My Life Changing Lesson about Going Solo

Teacher of the Year Goes to 2022

This year was a doozy. It was the first year that I was a full-time entrepreneur as a holistic ED recovery coach and making that move on the heels of the slow-exiting COVID-19 pandemic (like–move on already and stop holding the door open!!) was scary and exciting. I figured it would be slow going and slow growing, and it was in some ways. I am not going to bore you (I hope) so I will get to it!

Going Solo is Work

Like a lot.

And it all fell to me. And life gave no f*cks. So there’s that.

Marketing-me. Public relations and media-me. Operations-me. Finances-me. Strategy-me. Research and development-me. Legal-me. Billing-me. Making freaking copies-me. I just wanted to help people. Where was the time to do that part?

I was under the impression that I would have a plan, and I’d work the plan, and BOOM! Business! After all, I had been moderately successful at side-hustling in this industry for about 12 years. I knew my market and had matched my skills to my scope. Not until I left my steady non-profit leadership position (with limited problems and a staff!), I realized how much I had underestimated everything–the workload, the learning curve for tech, for social media, the self-imposed pressure, and how my friends-non-entrepreneurs-understood about what I was doing.

I watched as the pandemic slayed some time-and tech-weathered businesses and new ones cropped up with near overnight success. I wondered why–what did they know or do that was different from established ones.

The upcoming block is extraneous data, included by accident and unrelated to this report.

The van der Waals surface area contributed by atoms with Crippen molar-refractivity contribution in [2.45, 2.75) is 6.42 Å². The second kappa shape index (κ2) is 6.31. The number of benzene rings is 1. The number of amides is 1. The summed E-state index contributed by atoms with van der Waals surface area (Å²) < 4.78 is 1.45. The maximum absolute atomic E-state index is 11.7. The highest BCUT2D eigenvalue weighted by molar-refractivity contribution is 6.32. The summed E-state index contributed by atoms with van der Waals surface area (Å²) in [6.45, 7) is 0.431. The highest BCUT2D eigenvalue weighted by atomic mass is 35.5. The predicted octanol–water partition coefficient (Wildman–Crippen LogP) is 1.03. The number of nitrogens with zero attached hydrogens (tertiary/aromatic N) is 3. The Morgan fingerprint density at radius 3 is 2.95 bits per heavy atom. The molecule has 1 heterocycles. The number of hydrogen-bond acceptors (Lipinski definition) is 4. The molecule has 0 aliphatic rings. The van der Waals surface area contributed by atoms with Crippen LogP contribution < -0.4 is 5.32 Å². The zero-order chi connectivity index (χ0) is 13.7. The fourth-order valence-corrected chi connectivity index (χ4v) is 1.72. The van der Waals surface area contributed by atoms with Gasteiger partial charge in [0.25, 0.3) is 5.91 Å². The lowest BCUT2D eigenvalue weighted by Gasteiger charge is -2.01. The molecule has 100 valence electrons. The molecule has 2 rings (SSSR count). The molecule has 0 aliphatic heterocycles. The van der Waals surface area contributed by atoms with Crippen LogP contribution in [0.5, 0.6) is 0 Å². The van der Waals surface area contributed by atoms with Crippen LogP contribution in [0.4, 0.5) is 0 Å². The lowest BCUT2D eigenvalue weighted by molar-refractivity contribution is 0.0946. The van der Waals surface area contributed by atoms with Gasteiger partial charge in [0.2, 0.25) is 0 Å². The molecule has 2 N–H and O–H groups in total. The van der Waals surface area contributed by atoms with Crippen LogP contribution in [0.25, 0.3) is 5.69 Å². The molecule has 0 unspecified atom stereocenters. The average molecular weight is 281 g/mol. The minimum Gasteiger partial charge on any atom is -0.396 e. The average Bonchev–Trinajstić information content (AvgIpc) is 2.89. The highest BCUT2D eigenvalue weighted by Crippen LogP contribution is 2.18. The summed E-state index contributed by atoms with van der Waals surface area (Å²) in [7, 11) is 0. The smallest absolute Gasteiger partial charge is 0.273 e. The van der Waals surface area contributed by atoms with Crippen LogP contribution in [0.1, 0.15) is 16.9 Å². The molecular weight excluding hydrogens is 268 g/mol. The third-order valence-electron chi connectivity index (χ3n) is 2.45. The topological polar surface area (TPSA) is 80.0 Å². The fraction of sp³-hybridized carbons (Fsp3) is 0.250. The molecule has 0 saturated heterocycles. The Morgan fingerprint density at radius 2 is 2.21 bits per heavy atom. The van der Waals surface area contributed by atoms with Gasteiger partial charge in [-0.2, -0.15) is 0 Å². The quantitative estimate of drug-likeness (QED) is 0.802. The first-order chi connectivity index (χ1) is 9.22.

And of course, in my own business, as potential clients started to trickle in, they looked like me, and maybe like you. There were challenges and the pain of countless relapses and “1 step forward and two steps back” tales when it came to conquering their eating disorder. A lot–so many it makes me want to shed a tear–opted not sign on with me as a coach or did not stay long-term. They almost all stated that my freebies or brief services had been helpful and they would try to take it from there on their own.

I am no stranger to this attitude of doing it myself. After all, I had traded in my 40 hour a week position to work ALL THE HOURS myself. Even the first years of my recovery from binge eating disorder I toughed out alone. But I know that only when I got help and how that support helped me to stick with it did things really turn around for me. It is “getting to the other side” that I want to help people to experience!

Going Solo Does Work

But it is really hard.

Just like in business, going it alone in recovery can work. There may even be times where that is the best way. You may lack treatment access or options that are suitable (like if what is available has caused you more harm). In my realm, for example, being in a larger body and dealing with disordered eating may lead to the suggestion that you lose weight which can only make the disordered eating worse.

But often, there are other issues that treatment, therapy, or coaching can help with as well, like depression, or severe and life-threatening ideations or behaviors. Sometimes, health can become so bad before a decision to seek help is made and issues like organ damage is not reversible and possibly could have been prevented with earlier intervention.

Needless to say, working towards a new reality in business or your wellness will be a tough and often uncomfortable journey. The effort is well worth it but help and support can make it so much more achievable!

Community Support Can Save a Solo